Make sure to always use a prefilter to get rid of larger chunks and debris. Most filter pumps already have a prefilter installed. If you are not using a filter pump, you can use a clean cloth, bandanna, or even pantyhose as a prefilter.

Water filtration vs water purification

Water filtration and water purification are two terms often used interchangeably. However, they are not the same thing. We’ll try to help you distinguish between the two.

  1. Water filtration – the purpose of it is to remove debris and particulates from the water. It can also remove certain bacteria by using some type of cloth or mesh. Filters cannot get rid of viruses, simply because they are too small. Water filtration will give the water the best, natural taste, as opposed to chemical purification, which can alter the taste of water.
  2. Water purification – basically sterilizes the water and makes it safe for drinking. Purification methods deactivate all dangerous pathogens, including viruses. Water purification methods usually rely on boiling, chemicals, and UV light and we will present you with purifying tips that work shortly.

Remember that water purification makes water safe to drink, but it doesn’t remove dirt. That is why you should first filter the water and then purify it. Sometimes you need to both filter and purify the water before consuming it. It largely depends on your location.

Generally speaking, the water in mountainous areas in the USA and Canada can be safely consumed after using filtration methods. On the other hand, if you camp in some places in Africa, you should never rely only on filtration. Without purification that will make your water potable, you could even end up with a deadly waterborne disease in your system.

Purifying tips that work

Let’s dive into the purifying methods that will ensure the cleanest, safest potable water gathered from sources in the wilderness.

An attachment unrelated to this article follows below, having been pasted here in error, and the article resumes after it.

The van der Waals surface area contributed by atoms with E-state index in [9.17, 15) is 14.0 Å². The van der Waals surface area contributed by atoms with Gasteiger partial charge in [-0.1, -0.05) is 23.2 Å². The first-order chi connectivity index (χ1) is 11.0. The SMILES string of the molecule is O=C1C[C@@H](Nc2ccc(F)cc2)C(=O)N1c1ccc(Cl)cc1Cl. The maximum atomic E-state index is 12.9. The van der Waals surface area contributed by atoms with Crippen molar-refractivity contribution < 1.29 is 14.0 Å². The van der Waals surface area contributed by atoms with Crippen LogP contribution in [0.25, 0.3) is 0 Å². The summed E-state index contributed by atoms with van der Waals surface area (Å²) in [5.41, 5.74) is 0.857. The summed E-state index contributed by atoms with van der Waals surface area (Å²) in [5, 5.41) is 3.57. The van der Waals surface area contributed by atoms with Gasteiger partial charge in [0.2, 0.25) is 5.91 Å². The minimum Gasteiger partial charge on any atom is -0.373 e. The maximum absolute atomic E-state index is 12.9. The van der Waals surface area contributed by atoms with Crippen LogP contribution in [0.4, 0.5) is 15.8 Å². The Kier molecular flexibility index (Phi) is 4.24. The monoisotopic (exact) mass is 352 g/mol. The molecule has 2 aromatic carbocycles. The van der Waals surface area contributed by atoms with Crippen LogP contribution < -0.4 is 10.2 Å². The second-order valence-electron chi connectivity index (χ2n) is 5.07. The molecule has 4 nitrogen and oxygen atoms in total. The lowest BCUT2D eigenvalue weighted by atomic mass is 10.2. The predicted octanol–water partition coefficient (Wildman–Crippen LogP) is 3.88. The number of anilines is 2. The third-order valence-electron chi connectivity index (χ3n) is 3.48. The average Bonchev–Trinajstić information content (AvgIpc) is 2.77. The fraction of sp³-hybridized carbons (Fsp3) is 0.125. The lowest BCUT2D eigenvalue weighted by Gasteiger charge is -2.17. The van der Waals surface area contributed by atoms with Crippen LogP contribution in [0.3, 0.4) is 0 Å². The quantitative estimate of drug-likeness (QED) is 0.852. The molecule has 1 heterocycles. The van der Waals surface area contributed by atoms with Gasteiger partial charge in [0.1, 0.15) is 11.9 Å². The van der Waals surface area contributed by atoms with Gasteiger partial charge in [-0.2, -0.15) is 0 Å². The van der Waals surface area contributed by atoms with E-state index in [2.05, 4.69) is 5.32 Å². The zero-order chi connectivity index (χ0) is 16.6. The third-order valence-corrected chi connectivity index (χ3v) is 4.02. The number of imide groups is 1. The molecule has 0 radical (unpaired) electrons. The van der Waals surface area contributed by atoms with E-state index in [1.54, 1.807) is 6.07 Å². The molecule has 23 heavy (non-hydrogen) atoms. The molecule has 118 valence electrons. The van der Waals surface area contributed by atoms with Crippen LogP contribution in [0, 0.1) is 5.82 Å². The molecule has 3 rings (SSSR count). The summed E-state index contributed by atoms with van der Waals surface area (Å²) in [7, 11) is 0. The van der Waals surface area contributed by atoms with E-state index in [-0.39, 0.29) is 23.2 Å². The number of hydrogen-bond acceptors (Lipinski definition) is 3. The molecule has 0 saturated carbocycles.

Boiling is the oldest backwood purification method there is, although not the most practical one. In order to boil the water, you need fire and fuel. If you are unsure if camp fuel is the same as lighter fluid, make sure to check out this article. Boiling will kill the dangerous microorganisms, but may not get rid of certain chemicals, dirt, and bad taste.

An important rule to remember is that higher altitude equals longer boiling. If you are above 5,000 feet or more, you should increase the time of boiling to at least 3 minutes. Make sure to allow water to cool down before consuming it.

Boiling water to purify it when camping.

Chemical treatment

Chemical treatment is a chemical process that basically deactivates or neutralizes all the bad stuff in the water, making it safe for drinking. There are two main types of chemical treatment that are used for water purification: iodine and chlorine.


Iodine comes in the form of water purification tablets or drops. It effectively kills all the bacteria, is easy to use, and is lightweight. You can buy iodine tablets for less than $10, so they are inexpensive, too.

It usually takes around 30 minutes for the water to be purified this way. The downside of iodine is that it makes the water taste and smell like metal. However, the good news is that you can neutralize the taste by using another treatment in the form of the second tablet.